Strange Rumblings: The search for the perfect wave

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After the filming was over at each new, exotic surfing location, whether wild waves in Iceland or super swells in Mozambique, the contingent of surfers traveling with documentary director Joe G always clamored with the same question, and always came to the same conclusion: “Surfers were coming up and saying ‘That has to be Shangri-La, that has to be the perfect one,’” Joe G tells Edge. “It dawned on me that everything was Shangri-La. Everything was perfect and everything was exactly as we would want it to be.”

Sure, a little philosophical for a group of surfers, but as Joe G shot his signature old-school 16-millimeter film and packed together his new surfing documentary, Strange Rumblings in Shangri-La, the philosophical nature was put into perspective by the uniqueness of the locations and the quest to pay homage to classic 1960s surf films.

While Joe G and Globe, an international apparel company, spent two years filming Strange Rumblings, which was released on iTunes and DVD on Sept. 25, the entire project started with the idea of capturing perfection, surfing’s own Shangri-La. The perfect place. The perfect swell. The perfect right-hand point break. The perfect barrel.

“Whatever our idea of perfection, we wanted to challenge ourselves and go to places we had never been,” Joe G says. That short list of locations meant that the Strange Rumblings team would capture on film some surfing destinations only known of in rumor, only apparent in theory.


“Iceland,” Joe G says as an example, “has been photographed, but no one has really ever gone and gotten world-class state-of-the-art high-performance surfing on the great waves.”

The nine-man rotation of surfers, led by Dion Agius, Nate Tyler, Taj Burrow and C.J. and Damien Hobgood, realized their goal, grabbing stunning footage and recording spectacular sets in five exotic locales: rural Indonesia, Brazilian islands, Mozambique, France and Iceland.

While patience proved key in the long waits for the perfect conditions, once the surfing started Joe G let the talent take over. “They go out and deliver,” he says. “Nobody knows better then them what they need to do.”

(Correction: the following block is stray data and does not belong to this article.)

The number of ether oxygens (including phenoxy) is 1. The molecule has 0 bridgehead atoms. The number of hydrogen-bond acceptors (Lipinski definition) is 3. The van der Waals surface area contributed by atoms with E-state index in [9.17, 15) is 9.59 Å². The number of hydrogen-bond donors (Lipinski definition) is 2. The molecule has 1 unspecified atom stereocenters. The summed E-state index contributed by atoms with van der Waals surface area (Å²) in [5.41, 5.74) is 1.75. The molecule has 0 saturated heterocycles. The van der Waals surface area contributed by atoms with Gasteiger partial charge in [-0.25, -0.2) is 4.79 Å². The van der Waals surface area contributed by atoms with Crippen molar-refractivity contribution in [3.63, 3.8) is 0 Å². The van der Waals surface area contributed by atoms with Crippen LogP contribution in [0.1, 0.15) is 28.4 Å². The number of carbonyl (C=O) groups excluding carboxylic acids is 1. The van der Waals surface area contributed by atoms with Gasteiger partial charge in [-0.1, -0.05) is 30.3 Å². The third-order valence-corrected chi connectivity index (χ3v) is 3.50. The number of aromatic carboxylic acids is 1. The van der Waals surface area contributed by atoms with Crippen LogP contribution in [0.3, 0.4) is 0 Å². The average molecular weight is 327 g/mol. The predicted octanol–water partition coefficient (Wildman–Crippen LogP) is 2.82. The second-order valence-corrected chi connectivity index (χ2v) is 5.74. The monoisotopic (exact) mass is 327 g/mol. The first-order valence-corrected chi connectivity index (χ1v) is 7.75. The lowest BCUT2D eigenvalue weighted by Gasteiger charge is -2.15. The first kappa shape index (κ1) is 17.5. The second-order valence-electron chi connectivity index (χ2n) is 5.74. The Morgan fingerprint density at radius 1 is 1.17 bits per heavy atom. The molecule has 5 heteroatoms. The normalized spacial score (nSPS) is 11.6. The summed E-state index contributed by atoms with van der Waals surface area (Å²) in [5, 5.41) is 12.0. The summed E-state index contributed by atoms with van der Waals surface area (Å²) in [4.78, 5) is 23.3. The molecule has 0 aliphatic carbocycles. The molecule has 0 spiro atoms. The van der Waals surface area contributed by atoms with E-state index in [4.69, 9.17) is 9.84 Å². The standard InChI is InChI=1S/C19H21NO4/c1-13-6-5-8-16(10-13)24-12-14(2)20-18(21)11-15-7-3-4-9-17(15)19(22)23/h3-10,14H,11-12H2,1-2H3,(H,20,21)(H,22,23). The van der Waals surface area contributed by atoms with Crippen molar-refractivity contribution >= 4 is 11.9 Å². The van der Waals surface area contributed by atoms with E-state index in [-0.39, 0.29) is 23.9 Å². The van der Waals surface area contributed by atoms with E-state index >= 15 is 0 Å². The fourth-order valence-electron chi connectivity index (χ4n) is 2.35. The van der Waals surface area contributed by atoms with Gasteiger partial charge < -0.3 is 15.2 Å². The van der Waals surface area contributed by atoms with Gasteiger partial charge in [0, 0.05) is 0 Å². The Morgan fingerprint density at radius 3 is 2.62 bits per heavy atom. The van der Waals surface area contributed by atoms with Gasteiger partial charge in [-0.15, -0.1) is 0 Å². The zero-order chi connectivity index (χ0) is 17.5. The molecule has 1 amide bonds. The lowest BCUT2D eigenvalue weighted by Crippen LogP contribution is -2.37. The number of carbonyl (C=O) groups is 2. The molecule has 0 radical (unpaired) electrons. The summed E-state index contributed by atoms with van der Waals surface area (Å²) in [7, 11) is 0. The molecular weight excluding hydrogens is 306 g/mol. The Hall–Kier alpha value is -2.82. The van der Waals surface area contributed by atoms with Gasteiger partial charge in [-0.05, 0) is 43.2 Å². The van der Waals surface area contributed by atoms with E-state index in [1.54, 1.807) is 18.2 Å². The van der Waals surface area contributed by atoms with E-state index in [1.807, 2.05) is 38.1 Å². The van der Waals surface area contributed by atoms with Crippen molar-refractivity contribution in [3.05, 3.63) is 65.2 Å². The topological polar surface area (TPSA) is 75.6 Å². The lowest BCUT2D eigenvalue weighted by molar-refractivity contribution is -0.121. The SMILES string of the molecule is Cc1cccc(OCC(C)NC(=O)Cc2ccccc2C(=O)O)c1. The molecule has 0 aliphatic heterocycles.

And Joe G was there to capture it all in his Kodak Super 16-millimeter. The use of non-high-definition film not only matched the look of the directors of the 1960s, but also provided Joe G with inspiration. In the early 2000s, when Joe G first started filming surf for Globe, using 16-millimeter was still the most cost-effective way to get a world-class image, he says. As the equipment evolved, though, Joe G stuck with what he loved.

“I must be lazy or fear change,” he jokes. “No, I love it. I love how it looks. It has this magic. It isn’t the most high-resolution or most economical, but it produces an image that has a magic that digital does not have. The chemical reaction on the film, the motion, it stands out and it still works.”

While Joe G let the images work for him, the locations were working for the surfers. Each location brought with it its own Shangri-La moment, both for Joe G and the surfers. The end result gave Joe G the opportunity to honor the great surfing films, such as Endless Summer, Riding Giants and Big Wednesday, with his own nearly 60 minutes of surfing footage.

“I feel back then there was no incentive to make surf films other than passion,” he says. “There was no money, no brand. The world has changed a lot, but for us, as surfers, and for me personally, I’ve done this for a long time, but nothing in the world gets me more excited than going on these trips and capturing imagery for the world to see. The better we get at doing that, the closer we get at creating something that may last forever.”


By going to these remote locations, Joe G says, they were able to find something new to help make that lasting image. With forecasting down to a science, surfers migrate in predictable patterns. “We put ourselves in a totally different position,” he says. “We went to places we didn’t know. It was an adventure that changed our lives in some way. It is corny, but true.”

We have to forgive Joe G, though—for his reminiscent corny philosophy and for his his enjoyment of watching young surfers realize the value in a journey—because he captured spectacular surf footage for us. He turned rumors into film.

Tim Newcomb covers stadiums, design and gear for Sports Illustrated. Follow him on Twitter at @tdnewcomb.